Friday, August 19, 2011

The West Memphis 3 and Mass Hysteria

Today, the West Memphis 3 -Jesse Misskelley, Damien Echols and Jason Baldwin, are free men. They are men now, just a few years younger than I am, though their entire adult life has been spent behind bars after having been convicted for the 1993 murders of 3 young boys in West Memphis, Arkansas.

Without going into great specifics, the mutilated bodies of three second grade boys were found in a patch of woods just south of Interstate-40 as it passes north over the sparse housing that makes up West Memphis, Arkansas. West Memphis lies on what I can only describe as the flattest patch of America the imagination can conceive. Travelling east, you leave the elevated bluff of downtown Memphis to arrive at West Memphis, a conglomeration of rest stops, truck facilities, fast food joints and budget motels. Beyond this oasis, the eye looks to the horizon and no matter what the time of year, a blurring haze prevents you from ever seeing an end to this steepe of stagnation.

Jesse Misskelley was the first link to the apprehension and conviction of the West Memphis 3. The case was beyond anything the West Memphis Police had ever handled. A female informant steered them to the 16 year-old Misskelley, a boy beset by learning disabilities and a 72 IQ. Misskelley confessed to the murder after a 12 hour interrogation session, of which only the last 45 minutes were recorded. No member of Misskelley's family were present nor was any legal representation. From Misskelley's 'confession' Jason Baldwin was implicated as was Damian Echols who ultimately would be portrayed as the ringleader of this horrific act. The prosecution put forth alleged satanic worship as the motive for the murders, though not one shread of physical evidence, DNA or otherwise, linked the three the the crime scene.

I was home for the summer in Memphis, Tennessee when all this happened in May and June of 1993. I was between my junior and senior years at Syracuse University. Though still technically living there, I was beginning to distance myself from Memphis and the South in general. Our time together was coming to an end. There were elements of the South I loved, its pockets of authenticity and soulfulness, yet my East Coast wanderlust had enacted a divorcing mechanism that brought me, perhaps wrongly, to compartmentalize what had been my home into stereotype and hyperbole.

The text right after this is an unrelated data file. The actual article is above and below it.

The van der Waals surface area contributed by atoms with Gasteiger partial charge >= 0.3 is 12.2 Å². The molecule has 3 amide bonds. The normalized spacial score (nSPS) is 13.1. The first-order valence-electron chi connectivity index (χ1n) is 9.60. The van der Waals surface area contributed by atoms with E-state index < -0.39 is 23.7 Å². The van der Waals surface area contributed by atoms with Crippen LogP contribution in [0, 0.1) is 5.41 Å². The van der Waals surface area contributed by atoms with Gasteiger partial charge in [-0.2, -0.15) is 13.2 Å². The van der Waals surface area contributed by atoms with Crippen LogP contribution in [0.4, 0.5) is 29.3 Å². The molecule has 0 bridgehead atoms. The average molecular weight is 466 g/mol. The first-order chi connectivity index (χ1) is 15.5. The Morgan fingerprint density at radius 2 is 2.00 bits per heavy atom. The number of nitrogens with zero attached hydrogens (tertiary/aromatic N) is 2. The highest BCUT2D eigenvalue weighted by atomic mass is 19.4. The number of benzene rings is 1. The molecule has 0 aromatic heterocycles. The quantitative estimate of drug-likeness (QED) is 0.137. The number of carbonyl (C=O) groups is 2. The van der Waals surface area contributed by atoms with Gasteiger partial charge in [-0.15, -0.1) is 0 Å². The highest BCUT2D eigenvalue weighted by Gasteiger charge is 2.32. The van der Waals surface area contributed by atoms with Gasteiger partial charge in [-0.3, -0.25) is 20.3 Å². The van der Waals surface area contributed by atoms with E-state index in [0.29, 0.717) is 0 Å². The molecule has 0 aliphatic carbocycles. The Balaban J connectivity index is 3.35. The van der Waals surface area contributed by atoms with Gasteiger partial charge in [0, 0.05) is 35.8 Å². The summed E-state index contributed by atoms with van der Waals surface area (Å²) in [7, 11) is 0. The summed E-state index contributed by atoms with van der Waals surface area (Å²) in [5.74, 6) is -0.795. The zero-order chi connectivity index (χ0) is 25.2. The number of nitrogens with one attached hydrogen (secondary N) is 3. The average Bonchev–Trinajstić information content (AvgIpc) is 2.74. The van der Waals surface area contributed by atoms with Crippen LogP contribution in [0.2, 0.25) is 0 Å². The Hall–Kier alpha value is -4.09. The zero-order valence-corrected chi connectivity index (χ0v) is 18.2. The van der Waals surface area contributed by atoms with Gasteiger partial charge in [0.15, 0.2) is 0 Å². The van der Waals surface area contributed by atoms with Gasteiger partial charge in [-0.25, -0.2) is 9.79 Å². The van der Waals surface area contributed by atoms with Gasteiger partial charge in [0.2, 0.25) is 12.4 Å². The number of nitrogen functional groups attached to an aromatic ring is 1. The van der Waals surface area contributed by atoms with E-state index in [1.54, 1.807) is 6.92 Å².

So when the West Memphis 3 had been captured, I paid little attention to the story, despite the hysterical coverage from local television and The Commercial Appeal. But the photograph above, I do remember. This picture was taken from an abandoned cotton gin in the vicinity of West Memphis. As is often the case, this derelict place had become a magnet for local teenagers drinking or doing drugs. But it was here, locals alleged, that satanic rituals occurred.

In the South I recall there was a voyeuristic cultural obsession with teenage sin undeniably derived from the region's evangelical undercurrents. Teenagers, heavily segregated from a racial standpoint, were further homogenized by a restrictive culture of conformity. Within this environment, teenagers seeking to stand out and receive attention found a ready means to provoke with the occult. Black clothing, pentagrams and the like, served as the greatest shock value in a community that is so focused on Judgement Day.

There are many horrors here. The death of three children, of course at the forefront. Three men, convicted by the court of popular opinion, lost the best years of their lives. And then there is the pervading reality that had the three boys apprehended been the children of millionaires, there is no question that they would not have served a day in jail. But they were from one of America's poorest communities where it was acceptable to convict them based the clothes they wore and the music they listened to, and then forget them entirely.

The release of the West Memphis 3 is mostly attributable to HBO Films' production, Paradise Lost. This documentary gave a brutally honest portrayal of the vapidity of the case against the three boys and the stark reality of life in West Memphis. Most of all, the acclaim the film received galvanized a world-wide effort to free the West Memphis 3. It is an incredible example of what art can achieve.

The convenient conviction of the West Memphis 3 enabled a backwater mentality to point its fingers, thump its bibles and congratulate itself on its piety. And all the while, the local media outlets could publish photos like the one above, feed the beast of hysteria and poison justice.

Not surprisingly, like all things in the public area, the release of the West Memphis 3 has been politicized, just as the Casey Anthony trial was. A quick scan of the reader comments submitted to and reveal claims that a miscarriage of justice has occurred, all attributable to the seditious effect of liberalism in our nation today. The celebrity attention the case brought has been met with suspicion, further fueling a cultural divide. Will the hysteria ever end?


  1. Great piece. This was an example of how justice gets in its way when there's more to gawk at in the newspaper than there are facts to convict. Your last question is applicable to human nature in a free society; we love a good story more than we love discovering the honest truth.

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